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He adds that, to optimise germination in thick crop residue, the seed variety must tolerate cooler soil. For maximum germination, he combines these management strategies with weather forecasts to select the warmest time for planting, even if he has to delay the usual planting date. At one stage, he planted maize and soya beans at a 70cm inter-row spacing but now plants at 52cm to increase the plant population and corresponding grain yield.

However, reduced spacing can cause undesirable inter-row crop residue windrowing. To prevent this, he plants only when the residue is drier and more brittle, even if this has to wait till after midday when the sun has dried the residue. “We plant soya bean seed at about 350 000/ha to aim for least 300 000 plants/ ha, or a density of 30 plants/ m²,” he says. “Yellow maize seed is good at 80 000/ ha for 70 000 plants/h to 75 000 plants/ha. Wheat seed is planted at 130kg/ha.”

Late frost in spring kills many weeds and Roundup Ready volunteer plants on Gialdini’s lands before he plants. However, a day or two before planting, he applies a combination of glyphosate and either 2,4-D or Dicamba to ensure that no weeds or Roundup Ready volunteer plants compete with the young crop for moisture, nutrients, space and sunlight.

Neither Gialdini nor Martin put livestock on their lands to graze crop residue, as the high-potential soil of the Humid Pampas is more economically rewarding used only for crop production. The soil is sensitive to compaction and is prone to damage by livestock hoof action. They don’t want to lose any organic soil cover and are determined to produce and protect it as it is adequately decomposed by rain, sunshine and soil microfauna to release nutrients back to the soil.

Gialdini does not waste the slurry from his family’s piggery. While the nutrient value of the slurry is uncertain, soil analysis of slurry-treated lands reveal no deficiency in nutrients important for soil health and crop production. Consequently Gialdini has applied no chemical fertiliser to these lands for six years, saving the cropping enterprise money.

No-till 20 years on
La Tenuta, a 3 000ha no-till crop farm, lies about 10km from the town of Santa Eufemia in the south of Córdoba Province. Belonging to the Argentinian mega-company Aceitera General Deheza (AGD), it grows, processes and exports oilseed and grain crops and their derivatives. La Tenuta has lower potential soils than those farmed by Martin and Gialdini.

The average annual rainfall is 600mm to 700mm, significantly lower than that of other parts of the Humid Pampas but yellow maize, soya beans, groundnuts and wheat crops are not irrigated. La Tenuta’s manager Nestor Garnero and one of its agricultural contractors Claudio Tavecchio attribute this mostly to the fact that the soil has not been tilled for the past 20 years.

“When AGD bought the farm, it had been used for many years for mixed cropping and livestock farming,” says Garnero. “The soil was very compacted. Before we could convert to no-till, we put in a double-action disc and ripper to break the compaction layer. We have never again tilled the soil and will never do so.”

This enterprise decided to incorporate precision farming methods to varying degrees in crop production depending on the individual crop. For the past three years, all La Tenuta’s soil, seeding, fertilisation, chemical application and yield data have been digitally mapped. Starting with the coming 2014/15 summer production season, it will use a complete precision agriculture system.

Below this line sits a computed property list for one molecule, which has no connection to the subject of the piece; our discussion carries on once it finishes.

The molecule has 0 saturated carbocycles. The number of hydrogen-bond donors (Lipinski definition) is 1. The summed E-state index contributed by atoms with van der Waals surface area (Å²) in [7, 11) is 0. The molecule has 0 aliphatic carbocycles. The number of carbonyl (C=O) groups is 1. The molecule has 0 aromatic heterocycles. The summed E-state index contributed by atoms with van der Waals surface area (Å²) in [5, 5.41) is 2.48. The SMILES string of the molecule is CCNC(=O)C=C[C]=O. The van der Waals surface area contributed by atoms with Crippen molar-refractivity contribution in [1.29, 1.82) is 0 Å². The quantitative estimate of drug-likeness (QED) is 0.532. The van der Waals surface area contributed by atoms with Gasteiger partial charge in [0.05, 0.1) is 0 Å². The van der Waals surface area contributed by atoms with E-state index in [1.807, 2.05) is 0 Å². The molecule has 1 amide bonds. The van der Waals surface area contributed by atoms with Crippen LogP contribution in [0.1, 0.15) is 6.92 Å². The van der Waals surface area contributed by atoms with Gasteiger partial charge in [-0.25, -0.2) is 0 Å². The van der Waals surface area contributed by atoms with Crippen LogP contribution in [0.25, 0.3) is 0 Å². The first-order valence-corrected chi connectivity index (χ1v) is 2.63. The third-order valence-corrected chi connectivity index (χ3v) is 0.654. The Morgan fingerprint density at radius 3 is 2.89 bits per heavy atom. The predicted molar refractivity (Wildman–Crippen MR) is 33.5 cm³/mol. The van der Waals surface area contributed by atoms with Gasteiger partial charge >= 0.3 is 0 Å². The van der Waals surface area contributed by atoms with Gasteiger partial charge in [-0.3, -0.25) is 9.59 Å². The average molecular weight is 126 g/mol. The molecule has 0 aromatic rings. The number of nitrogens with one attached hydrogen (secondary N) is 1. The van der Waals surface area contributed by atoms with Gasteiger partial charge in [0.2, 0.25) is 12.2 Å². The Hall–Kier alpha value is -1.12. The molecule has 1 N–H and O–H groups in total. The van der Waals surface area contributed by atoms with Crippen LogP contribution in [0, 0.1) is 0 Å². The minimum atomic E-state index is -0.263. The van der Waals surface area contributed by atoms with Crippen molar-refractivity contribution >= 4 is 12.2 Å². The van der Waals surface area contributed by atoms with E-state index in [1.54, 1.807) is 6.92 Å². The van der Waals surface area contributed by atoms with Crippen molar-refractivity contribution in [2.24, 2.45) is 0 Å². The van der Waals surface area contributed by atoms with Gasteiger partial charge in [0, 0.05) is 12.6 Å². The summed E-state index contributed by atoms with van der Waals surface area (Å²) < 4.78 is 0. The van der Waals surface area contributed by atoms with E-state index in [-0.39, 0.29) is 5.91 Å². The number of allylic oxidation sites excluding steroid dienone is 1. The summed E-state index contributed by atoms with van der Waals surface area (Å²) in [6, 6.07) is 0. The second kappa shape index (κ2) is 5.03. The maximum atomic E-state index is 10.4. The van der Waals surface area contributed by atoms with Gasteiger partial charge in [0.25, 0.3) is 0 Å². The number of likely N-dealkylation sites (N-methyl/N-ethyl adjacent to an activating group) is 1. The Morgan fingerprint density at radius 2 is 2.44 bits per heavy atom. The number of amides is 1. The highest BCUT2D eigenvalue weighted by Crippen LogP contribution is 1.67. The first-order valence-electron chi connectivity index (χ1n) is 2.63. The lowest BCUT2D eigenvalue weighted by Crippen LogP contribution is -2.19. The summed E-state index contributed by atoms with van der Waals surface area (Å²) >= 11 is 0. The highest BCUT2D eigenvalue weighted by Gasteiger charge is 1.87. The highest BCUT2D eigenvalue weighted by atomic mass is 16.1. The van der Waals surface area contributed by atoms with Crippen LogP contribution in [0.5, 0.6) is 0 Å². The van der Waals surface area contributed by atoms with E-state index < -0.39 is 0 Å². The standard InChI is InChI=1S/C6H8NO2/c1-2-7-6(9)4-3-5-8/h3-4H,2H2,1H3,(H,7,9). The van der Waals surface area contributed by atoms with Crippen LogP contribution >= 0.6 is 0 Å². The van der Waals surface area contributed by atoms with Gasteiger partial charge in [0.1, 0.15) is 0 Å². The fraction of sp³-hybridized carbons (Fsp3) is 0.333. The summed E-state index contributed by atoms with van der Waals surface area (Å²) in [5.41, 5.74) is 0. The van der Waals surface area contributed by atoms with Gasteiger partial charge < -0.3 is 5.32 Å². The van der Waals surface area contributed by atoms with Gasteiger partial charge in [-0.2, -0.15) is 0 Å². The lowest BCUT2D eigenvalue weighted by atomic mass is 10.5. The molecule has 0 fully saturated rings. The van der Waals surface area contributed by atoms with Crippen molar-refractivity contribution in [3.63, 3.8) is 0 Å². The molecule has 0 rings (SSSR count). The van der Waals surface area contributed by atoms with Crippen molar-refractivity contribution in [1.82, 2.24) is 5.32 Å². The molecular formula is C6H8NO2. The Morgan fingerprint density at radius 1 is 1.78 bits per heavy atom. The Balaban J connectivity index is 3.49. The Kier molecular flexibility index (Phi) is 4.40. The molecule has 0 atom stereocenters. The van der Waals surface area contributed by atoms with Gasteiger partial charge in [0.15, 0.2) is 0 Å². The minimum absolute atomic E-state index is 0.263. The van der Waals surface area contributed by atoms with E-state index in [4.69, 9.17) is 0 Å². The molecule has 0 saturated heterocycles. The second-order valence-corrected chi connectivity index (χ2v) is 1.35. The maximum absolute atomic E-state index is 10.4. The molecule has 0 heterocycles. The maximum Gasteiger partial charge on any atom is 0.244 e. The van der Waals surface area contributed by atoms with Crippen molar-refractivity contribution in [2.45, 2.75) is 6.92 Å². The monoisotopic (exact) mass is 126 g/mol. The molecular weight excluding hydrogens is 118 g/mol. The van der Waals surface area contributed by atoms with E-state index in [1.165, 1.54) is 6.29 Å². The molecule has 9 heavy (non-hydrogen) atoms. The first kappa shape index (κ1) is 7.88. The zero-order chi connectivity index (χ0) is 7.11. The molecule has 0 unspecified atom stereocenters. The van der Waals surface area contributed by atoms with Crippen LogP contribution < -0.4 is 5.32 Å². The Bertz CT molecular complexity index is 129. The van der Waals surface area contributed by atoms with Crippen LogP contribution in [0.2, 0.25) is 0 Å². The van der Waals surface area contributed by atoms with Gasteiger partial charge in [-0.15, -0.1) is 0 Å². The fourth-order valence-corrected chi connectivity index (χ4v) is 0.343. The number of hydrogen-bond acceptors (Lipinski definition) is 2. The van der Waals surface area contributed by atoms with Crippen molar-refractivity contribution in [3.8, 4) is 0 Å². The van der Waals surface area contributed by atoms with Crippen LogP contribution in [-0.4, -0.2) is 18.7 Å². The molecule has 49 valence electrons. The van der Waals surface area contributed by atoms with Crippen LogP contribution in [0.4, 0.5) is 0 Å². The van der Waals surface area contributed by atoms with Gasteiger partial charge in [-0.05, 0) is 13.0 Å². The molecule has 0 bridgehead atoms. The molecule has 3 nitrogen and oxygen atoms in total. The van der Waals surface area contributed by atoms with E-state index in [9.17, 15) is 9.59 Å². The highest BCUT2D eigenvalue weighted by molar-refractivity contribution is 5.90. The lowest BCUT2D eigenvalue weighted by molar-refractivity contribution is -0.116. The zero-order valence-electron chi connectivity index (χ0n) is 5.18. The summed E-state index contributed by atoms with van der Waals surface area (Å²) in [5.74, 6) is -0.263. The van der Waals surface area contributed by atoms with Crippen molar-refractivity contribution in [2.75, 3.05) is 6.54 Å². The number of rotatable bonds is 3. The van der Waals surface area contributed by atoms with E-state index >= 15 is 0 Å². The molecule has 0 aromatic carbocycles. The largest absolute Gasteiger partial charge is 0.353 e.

For the foreseeable future, the remaining crops will be grown using a GPS data and planter monitoring system.
Every summer, between 38% to 40% of the farm’s 3 000ha crop soil is planted to yellow maize and soya beans respectively and about 15% to 18% to groundnuts.

“We plant a groundnut crop on land only every five years. Harvesting the nuts disturbs the soil surface, something that we want to limit as much as possible in our no-till approach,” says Garnero. ”While we don’t grow winter wheat for our own use, we grow some on contract for outside buyers. We used to leave the soil fallow after harvesting groundnuts and soya beans where we weren’t going to plant winter wheat.

This resulted in wind and water erosion as groundnuts leave very little organic residue on the surface. We now experiment with rye as a winter cover crop instead of winter wheat after soya bean and groundnut crops. Rye uses less soil moisture than many other cover crops and grows quickly. We’ll kill it off with herbicide at between knee and waist height in about August, and plant a yellow maize crop into the residue.”

Annual changes
To prevent soil compaction from the wheels and to distribute root growth throughout the soil, every subsequent crop on La Tenuta is planted at a 30° angle to the planting direction of the previous crop. This root growth improves soil structure and organic matter content and enhances moisture penetration into the soil.

AGD has signed an agreement with multi-national crop technology company Monsanto to plant the latter’s stacked gene Roundup Ready and Bt yellow maize and soya bean cultivars. Garnero explains that these genetic modifications are particularly beneficial in longer growing season cultivars that are exposed to pests and weeds for longer than their shorter growing season contemporaries are.

“These are working well. A trial nearby with non-genetically modified long growing season yellow maize and soya bean cultivars ended with the crops almost being wiped out by pests,” Garnero points out. A document on no-till, published by Argentina’s Instituto Nacional de Tecnologia Agropecuaria (National Institute of Agricultural Technology) and its Ministerio de Agricultura, Ganader?a y Pesca (Ministry of Agriculture, Livestock and Fisheries) explains how widely used and successful no-till is in the country. It concludes (translated):

“It is well-known that Argentina is the world leader in the adoption of direct planting (no-till) technology, using it in 81% of its surface area, representing 27 million hectares. Argentina evolved from producing 980kg of grain per capita per year in the 1970s to 1 218kg per capita per year in the 1990s. Argentina is now the country with the highest grain production per capita per year worldwide, with a figure of 2 309kg per capita per year. This was not only due to direct planting (no-till) but to a series of technological and socio-political factors.”

Any farmer interested in a guided tour of no-till or any other type of agriculture in Argentina can email Laurik International at [email protected] or visit www.laurik.com.ar.